Net freedom slightly up

DC
Published Dec 8, 2014, 11:33 am IST
Updated Mar 30, 2019, 8:26 am IST
In a country where communal harmony is vital, it is difficult to seek total freedom of an informal network
Given rising arrests of our 200 million-odd users who log on to the Internet, we can say India is only partly free
Representational Picture (Photo: AP)
 Given rising arrests of our 200 million-odd users who log on to the Internet, we can say India is only partly free
 Representational Picture (Photo: AP)

In a year when few nations have relaxed restrictions on Internet access and content, it is heartening that India has risen in the “Freedom on Net 2014” index (from 47 to 42). Given rising arrests of our 200 million-odd users who log on to the Internet, we can say India is only partly free. But to expect any medium to be an unfettered platform to vent the ire of individuals will unduly stretch freedom of speech and expression, that should always be subject to the rule of law.

There are some issues which keep cropping up, through the use of platforms like Facebook, as a tiny minority seem to use them to spread trouble. In a country where communal harmony is vital, it is difficult to seek total freedom of an informal network. While undue importance seems to be given to offensive posts poking fun at politicians, it is undeniable that some form of Net surveillance is essential for national security.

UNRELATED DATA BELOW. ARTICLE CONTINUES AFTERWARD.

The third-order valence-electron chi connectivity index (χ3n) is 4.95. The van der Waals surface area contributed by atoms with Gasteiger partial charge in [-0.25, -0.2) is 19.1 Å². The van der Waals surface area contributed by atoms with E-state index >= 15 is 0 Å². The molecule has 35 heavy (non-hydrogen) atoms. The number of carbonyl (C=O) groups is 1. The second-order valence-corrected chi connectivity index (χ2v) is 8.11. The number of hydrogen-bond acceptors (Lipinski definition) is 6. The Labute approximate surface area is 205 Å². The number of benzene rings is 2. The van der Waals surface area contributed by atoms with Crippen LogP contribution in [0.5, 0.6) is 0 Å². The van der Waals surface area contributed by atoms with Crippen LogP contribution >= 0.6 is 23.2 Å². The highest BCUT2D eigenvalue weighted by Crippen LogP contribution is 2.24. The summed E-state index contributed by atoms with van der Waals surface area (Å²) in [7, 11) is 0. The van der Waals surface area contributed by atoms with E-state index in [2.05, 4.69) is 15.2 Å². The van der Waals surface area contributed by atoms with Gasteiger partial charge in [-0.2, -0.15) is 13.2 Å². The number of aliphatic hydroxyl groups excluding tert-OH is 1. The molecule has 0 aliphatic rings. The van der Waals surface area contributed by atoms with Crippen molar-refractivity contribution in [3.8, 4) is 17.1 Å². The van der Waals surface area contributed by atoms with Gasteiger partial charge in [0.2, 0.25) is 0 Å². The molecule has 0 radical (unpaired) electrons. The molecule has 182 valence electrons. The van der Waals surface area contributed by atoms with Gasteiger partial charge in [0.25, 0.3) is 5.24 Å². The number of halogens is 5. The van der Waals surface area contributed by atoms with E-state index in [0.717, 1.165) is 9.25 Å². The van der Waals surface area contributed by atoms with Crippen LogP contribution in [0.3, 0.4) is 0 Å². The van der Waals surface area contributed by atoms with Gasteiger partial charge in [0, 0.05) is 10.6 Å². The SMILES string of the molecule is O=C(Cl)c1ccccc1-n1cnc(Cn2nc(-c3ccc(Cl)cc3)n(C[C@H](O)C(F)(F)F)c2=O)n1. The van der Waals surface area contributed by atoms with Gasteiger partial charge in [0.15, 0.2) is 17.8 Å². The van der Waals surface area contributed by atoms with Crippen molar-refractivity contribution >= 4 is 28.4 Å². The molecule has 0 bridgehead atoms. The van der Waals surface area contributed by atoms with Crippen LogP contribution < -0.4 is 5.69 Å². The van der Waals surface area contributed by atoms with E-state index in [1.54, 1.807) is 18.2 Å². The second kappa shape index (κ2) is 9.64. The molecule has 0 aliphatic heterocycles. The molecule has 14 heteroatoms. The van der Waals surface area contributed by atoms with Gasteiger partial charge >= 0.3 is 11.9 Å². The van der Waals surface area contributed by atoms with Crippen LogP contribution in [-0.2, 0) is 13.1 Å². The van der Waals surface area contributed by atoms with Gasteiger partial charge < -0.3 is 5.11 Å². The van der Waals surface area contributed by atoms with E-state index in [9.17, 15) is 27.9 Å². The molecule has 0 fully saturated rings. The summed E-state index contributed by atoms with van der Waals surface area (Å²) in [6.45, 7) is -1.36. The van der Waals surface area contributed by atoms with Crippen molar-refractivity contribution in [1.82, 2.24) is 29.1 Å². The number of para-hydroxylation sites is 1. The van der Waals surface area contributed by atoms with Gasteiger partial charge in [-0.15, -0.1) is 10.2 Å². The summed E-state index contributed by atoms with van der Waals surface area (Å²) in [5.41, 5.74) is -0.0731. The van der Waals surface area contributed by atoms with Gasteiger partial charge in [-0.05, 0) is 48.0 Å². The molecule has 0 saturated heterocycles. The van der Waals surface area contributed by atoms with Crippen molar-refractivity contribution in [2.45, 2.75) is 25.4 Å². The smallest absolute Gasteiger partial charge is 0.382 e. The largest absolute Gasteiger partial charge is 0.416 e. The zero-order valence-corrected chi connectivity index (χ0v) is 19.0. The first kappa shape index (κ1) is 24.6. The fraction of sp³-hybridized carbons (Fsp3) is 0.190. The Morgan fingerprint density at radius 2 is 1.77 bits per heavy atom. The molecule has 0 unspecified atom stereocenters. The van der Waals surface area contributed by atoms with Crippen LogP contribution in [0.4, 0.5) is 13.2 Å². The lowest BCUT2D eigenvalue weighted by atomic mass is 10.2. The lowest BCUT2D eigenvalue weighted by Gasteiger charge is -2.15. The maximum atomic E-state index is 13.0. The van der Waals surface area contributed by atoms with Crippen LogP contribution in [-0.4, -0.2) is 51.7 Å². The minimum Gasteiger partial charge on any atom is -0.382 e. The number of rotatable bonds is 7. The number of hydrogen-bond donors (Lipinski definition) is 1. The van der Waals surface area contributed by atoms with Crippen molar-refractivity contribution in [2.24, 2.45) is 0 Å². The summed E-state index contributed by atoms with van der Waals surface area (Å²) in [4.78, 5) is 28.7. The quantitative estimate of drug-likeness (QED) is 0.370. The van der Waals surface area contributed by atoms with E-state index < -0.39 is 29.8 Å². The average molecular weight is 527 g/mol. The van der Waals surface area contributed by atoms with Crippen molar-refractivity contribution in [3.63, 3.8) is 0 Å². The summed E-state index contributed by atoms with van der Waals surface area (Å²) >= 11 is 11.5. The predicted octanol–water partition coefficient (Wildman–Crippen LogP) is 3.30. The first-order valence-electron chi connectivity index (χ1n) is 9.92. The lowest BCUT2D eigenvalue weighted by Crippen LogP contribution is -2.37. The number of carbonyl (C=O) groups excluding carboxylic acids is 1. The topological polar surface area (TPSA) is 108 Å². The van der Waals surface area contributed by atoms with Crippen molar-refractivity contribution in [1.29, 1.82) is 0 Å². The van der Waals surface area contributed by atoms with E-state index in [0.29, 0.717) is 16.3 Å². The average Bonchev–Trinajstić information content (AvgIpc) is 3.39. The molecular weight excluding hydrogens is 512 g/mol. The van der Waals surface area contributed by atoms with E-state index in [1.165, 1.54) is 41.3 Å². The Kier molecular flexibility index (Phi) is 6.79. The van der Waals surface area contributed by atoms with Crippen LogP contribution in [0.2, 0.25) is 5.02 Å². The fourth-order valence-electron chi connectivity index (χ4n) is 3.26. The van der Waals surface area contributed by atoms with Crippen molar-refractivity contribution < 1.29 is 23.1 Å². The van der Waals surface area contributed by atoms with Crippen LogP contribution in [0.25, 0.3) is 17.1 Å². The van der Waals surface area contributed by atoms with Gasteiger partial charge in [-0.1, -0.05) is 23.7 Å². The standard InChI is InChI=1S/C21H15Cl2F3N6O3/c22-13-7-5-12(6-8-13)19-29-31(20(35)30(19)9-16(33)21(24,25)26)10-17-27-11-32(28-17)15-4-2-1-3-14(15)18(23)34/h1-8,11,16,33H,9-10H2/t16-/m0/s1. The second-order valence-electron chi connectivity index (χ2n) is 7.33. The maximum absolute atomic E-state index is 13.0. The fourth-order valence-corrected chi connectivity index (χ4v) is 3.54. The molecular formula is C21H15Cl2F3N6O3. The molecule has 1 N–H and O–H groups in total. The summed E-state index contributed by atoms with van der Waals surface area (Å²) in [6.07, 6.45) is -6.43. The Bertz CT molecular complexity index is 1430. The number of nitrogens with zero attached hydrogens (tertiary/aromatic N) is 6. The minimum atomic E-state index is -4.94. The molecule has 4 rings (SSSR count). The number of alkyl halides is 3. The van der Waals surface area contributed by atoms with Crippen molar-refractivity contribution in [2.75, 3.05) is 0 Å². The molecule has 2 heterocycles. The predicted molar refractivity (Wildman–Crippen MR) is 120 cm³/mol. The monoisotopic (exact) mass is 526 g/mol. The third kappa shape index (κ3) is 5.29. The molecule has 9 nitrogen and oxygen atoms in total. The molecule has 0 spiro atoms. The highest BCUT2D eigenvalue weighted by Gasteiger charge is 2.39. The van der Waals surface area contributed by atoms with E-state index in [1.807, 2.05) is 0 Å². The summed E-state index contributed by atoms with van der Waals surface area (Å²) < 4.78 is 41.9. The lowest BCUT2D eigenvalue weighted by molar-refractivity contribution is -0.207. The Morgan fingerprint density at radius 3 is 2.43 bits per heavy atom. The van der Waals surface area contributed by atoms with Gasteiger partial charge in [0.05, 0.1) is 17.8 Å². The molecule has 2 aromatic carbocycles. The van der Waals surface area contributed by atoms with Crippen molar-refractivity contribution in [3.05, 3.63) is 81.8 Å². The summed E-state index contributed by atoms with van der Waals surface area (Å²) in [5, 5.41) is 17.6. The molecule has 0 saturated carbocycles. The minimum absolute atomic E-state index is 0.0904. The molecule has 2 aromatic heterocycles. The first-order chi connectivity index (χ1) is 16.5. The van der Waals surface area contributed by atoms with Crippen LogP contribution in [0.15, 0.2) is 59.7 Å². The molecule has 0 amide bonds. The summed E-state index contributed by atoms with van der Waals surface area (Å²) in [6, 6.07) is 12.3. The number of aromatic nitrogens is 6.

India ranks high in not putting obstacles to access and not limiting content that can be viewed. There is a need to take action over the violations of individuals’ rights, but no more so than in countries where Internet access is freer and more open than in India. National security calls for government agencies to step up efforts to scrutinise metadata, but there is no reason to believe that there are undue restrictions in India. Moving up further in the index does not appear to be a national priority.

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